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Which is the best program for creating my family tree?

I have not tried enough programs to say which one is the best, but have tried Ancestry, Geni, MyHeritage and Geneanet.  Of those, I like MyHeritage and Geneanet.  Both are easy to use, and allow you to establish a fairly large tree and upload photos and documents without having a paid subscription.  Both have a feature for exchanging information with other trees, and MyHeritage's exchange system is particularly good.  Geneanet has well designed screens for displaying individual information and trees, and a particularly nice feature that changes the program's operating language easily.  MyHeritage has a large user base in the United States, while Geneanet seems more popular in Europe and Latin America.  I have a tree in English on MyHeritage, and one in Spanish on Geneanet, and that has worked well.

Which is the best website for finding information about my ancestors?

The best site by far is the one operated by the Church of the Latter Day Saints called  Access is free.  Their "Search Records" option works so well that I used it for a couple of months before even trying the "Search Genealogies" option, which I also found to be very helpful.  FamilySearch also has an option for setting up your family tree, but I have not used it.

Geneanet is in second place.  Even if you don't want to create a tree, it is worth the effort to set up a free account on Geneanet just to have access to their Search system.

I've also paid for a "data subscription" on MyHeritage.  It is expensive and I don't find it as useful as FamilySearch, but the way their search engine prioritizes results is different, so I have found a few documents through MyHeritage that I did not find on FamilySearch.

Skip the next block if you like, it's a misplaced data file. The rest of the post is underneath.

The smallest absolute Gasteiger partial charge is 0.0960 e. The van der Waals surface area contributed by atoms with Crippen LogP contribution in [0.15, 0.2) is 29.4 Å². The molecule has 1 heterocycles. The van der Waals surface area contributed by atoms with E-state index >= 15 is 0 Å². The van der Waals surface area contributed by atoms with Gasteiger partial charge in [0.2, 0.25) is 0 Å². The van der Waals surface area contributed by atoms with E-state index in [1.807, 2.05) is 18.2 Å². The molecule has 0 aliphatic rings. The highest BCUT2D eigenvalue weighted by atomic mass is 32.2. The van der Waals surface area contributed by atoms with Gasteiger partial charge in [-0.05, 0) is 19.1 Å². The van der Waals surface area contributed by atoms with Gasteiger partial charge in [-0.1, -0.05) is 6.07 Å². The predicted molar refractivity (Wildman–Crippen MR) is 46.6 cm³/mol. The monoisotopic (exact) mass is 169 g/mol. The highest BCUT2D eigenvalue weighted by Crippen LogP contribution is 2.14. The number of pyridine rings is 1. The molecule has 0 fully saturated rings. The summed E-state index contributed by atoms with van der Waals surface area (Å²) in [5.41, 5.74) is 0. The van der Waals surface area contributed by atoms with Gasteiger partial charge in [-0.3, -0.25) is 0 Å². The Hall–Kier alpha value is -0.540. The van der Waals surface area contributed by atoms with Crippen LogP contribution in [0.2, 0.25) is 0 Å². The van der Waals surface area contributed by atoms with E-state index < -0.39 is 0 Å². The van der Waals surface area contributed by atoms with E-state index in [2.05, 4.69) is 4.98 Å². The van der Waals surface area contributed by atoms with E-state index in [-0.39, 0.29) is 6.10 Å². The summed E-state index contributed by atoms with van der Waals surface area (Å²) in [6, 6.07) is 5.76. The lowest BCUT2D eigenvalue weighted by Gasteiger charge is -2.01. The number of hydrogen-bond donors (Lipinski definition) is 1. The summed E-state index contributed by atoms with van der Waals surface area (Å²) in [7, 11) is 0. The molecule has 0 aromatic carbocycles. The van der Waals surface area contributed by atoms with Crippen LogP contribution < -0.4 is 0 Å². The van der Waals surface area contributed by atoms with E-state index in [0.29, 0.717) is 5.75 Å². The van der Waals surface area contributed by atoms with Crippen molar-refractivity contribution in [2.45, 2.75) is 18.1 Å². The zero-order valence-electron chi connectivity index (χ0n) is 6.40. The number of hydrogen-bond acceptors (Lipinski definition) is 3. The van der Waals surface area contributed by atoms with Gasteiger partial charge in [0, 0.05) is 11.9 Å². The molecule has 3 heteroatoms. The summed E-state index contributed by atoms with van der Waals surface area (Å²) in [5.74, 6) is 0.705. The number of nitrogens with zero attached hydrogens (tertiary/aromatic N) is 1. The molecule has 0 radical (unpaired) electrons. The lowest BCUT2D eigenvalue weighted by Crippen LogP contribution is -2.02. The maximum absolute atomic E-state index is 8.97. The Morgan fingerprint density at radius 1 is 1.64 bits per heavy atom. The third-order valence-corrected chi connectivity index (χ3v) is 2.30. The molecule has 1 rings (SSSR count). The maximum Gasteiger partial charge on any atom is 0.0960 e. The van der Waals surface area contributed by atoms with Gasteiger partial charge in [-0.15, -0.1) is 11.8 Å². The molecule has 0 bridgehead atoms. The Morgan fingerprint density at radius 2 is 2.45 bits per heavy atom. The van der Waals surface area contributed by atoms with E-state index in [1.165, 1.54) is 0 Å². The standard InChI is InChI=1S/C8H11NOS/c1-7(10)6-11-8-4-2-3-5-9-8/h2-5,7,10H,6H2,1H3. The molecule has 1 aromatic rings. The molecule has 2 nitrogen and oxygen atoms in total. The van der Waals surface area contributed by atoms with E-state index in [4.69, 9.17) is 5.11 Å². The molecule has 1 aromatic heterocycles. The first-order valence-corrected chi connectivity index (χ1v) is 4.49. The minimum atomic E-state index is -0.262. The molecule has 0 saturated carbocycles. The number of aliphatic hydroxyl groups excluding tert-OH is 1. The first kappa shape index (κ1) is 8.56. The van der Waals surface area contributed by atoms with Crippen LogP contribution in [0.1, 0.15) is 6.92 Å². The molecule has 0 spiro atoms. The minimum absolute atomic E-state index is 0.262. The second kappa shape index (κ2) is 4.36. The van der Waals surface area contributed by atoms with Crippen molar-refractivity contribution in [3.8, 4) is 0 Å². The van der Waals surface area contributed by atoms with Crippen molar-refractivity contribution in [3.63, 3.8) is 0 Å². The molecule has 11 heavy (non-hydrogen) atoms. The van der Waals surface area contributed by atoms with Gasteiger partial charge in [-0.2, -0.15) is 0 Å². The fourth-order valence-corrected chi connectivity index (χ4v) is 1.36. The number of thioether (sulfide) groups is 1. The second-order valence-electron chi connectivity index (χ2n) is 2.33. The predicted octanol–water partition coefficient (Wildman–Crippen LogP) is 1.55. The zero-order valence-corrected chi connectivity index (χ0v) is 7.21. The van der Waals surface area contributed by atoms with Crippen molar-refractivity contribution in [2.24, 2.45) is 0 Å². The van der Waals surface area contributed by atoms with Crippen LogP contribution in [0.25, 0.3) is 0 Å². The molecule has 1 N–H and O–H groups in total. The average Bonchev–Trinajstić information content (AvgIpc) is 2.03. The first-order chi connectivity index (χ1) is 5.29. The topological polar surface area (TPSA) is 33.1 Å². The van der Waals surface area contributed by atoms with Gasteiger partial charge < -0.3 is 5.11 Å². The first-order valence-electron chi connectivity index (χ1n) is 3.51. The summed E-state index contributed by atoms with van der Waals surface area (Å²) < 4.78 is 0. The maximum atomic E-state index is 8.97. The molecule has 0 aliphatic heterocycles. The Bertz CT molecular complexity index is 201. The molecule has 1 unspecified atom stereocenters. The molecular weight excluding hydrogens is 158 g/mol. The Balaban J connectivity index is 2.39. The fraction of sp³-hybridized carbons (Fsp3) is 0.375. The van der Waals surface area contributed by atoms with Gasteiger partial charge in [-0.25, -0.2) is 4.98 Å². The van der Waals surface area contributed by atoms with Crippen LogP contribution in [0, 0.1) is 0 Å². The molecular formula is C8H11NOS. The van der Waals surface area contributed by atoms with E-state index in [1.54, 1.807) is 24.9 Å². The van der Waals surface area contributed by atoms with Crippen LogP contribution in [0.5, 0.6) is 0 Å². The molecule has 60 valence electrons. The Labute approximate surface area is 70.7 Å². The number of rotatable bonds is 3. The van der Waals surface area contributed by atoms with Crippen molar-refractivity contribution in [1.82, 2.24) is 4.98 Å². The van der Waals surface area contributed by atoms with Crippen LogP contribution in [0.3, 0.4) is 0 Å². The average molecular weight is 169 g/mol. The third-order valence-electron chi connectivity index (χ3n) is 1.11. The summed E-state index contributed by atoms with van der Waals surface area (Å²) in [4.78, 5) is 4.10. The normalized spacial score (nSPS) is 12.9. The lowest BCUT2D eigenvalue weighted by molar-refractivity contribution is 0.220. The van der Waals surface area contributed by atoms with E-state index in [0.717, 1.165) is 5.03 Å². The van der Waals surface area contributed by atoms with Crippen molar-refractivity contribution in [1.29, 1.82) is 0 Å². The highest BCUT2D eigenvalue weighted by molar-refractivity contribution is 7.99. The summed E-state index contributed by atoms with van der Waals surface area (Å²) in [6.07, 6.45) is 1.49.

If you have ancestors from Viscaya and Gipuzkoa in Spain, I recommend for finding church records in Viscaya from 1500 forward, and for the same records in Gipuzkoa.  Mendezmende has the best and fastest search engine of any genealogy site.  I wish it could be used as a model for all the church records in Spain.  You can search by first name only, one or both last names only, with or without date ranges, or with wild cards.  Even FamilySearch can't do wild cards.

Another useful source is PARES, the portal to the archives of Spain:  This resource has only a few genealogical trees, but has hundreds of thousands of documents from Spain and its colonies searchable by name and date.  It can be helpful in identifying an ancestor, particularly when baptismal and marriage records are unavailable.  PARES contains letters between government officials, contracts, orders, and passenger lists, among many other types of documents.  

With all of these search engines, it takes some time to learn to use their capacities effectively.  Spelling of names on old records is always a problem, so don't expect to find a record if you search only with the exact spelling.  For example, I searched for the baptismal record of my great-grandfather Enrique Bordier Gerard for a long time, even though I knew when and where in Mexico he was born.  I finally found it.  He was registered as Henrique Berdier. If the name is at all unusual, expect the priest who recorded the event, and the transcriber who digitized the record, to spell it in an unexpected manner.  I've seen a few Seminarios registered as Semenario, Zeminario and even Ciminario, and the Jaime de los Rios family is almost evenly divided between Jaime and Jayme.

How can I find out more about the Seminario families?

This site focuses on the ancient Seminarios, but there are several sources for information about the recent and current members of the family.  If you are looking for a specific Seminario ancestor and a Google search has produced no results, I recommend establishing a free account on Geneanet and searching there.

If you are looking for baptismal, marriage or death records for ancestors from Piura, Perú, you may have discovered that they have not been digitized and are not available from online sources.  Some of the records are available on microfilm that can be viewed online.  Please our our article on finding Piura church records.